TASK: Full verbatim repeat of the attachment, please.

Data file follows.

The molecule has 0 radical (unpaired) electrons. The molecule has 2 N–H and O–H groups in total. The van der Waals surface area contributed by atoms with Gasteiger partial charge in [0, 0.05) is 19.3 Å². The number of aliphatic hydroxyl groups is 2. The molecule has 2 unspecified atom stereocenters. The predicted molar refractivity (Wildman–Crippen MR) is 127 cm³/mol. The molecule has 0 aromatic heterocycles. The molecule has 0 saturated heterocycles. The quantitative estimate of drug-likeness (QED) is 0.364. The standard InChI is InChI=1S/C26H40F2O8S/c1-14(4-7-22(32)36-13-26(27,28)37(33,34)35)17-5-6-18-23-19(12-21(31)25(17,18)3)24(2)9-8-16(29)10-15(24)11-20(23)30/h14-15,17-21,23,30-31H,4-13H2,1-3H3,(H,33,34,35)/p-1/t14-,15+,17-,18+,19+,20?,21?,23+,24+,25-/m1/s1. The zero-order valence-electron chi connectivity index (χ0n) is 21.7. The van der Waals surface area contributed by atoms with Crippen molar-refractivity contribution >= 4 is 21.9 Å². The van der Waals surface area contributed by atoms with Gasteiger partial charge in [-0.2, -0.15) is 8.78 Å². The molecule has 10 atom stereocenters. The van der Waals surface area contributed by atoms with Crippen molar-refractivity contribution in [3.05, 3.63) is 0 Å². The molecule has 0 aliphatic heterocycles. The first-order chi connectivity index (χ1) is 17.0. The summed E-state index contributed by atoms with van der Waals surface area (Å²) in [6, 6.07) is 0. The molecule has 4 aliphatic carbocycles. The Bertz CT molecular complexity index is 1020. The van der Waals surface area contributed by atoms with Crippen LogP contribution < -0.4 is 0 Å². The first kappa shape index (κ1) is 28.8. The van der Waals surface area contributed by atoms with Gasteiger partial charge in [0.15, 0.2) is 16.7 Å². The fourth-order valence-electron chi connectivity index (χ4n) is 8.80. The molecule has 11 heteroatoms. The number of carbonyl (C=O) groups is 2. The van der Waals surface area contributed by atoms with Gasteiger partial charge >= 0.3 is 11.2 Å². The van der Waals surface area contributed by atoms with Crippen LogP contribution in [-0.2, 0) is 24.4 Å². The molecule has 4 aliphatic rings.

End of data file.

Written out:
The molecule has 0 radical (unpaired) electrons. The molecule has 2 N–H and O–H groups in total. The van der Waals surface area contributed by atoms with Gasteiger partial charge in [0, 0.05) is 19.3 Å². The number of aliphatic hydroxyl groups is 2. The molecule has 2 unspecified atom stereocenters. The predicted molar refractivity (Wildman–Crippen MR) is 127 cm³/mol. The molecule has 0 aromatic heterocycles. The molecule has 0 saturated heterocycles. The quantitative estimate of drug-likeness (QED) is 0.364. The standard InChI is InChI=1S/C26H40F2O8S/c1-14(4-7-22(32)36-13-26(27,28)37(33,34)35)17-5-6-18-23-19(12-21(31)25(17,18)3)24(2)9-8-16(29)10-15(24)11-20(23)30/h14-15,17-21,23,30-31H,4-13H2,1-3H3,(H,33,34,35)/p-1/t14-,15+,17-,18+,19+,20?,21?,23+,24+,25-/m1/s1. The zero-order valence-electron chi connectivity index (χ0n) is 21.7. The van der Waals surface area contributed by atoms with Crippen molar-refractivity contribution >= 4 is 21.9 Å². The van der Waals surface area contributed by atoms with Gasteiger partial charge in [-0.2, -0.15) is 8.78 Å². The molecule has 10 atom stereocenters. The van der Waals surface area contributed by atoms with Crippen molar-refractivity contribution in [3.05, 3.63) is 0 Å². The molecule has 0 aliphatic heterocycles. The first-order chi connectivity index (χ1) is 17.0. The summed E-state index contributed by atoms with van der Waals surface area (Å²) in [6, 6.07) is 0. The molecule has 4 aliphatic carbocycles. The Bertz CT molecular complexity index is 1020. The van der Waals surface area contributed by atoms with Crippen LogP contribution < -0.4 is 0 Å². The first kappa shape index (κ1) is 28.8. The van der Waals surface area contributed by atoms with Gasteiger partial charge in [0.15, 0.2) is 16.7 Å². The fourth-order valence-electron chi connectivity index (χ4n) is 8.80. The molecule has 11 heteroatoms. The number of carbonyl (C=O) groups is 2. The van der Waals surface area contributed by atoms with Gasteiger partial charge >= 0.3 is 11.2 Å². The van der Waals surface area contributed by atoms with Crippen LogP contribution in [-0.2, 0) is 24.4 Å². The molecule has 4 aliphatic rings.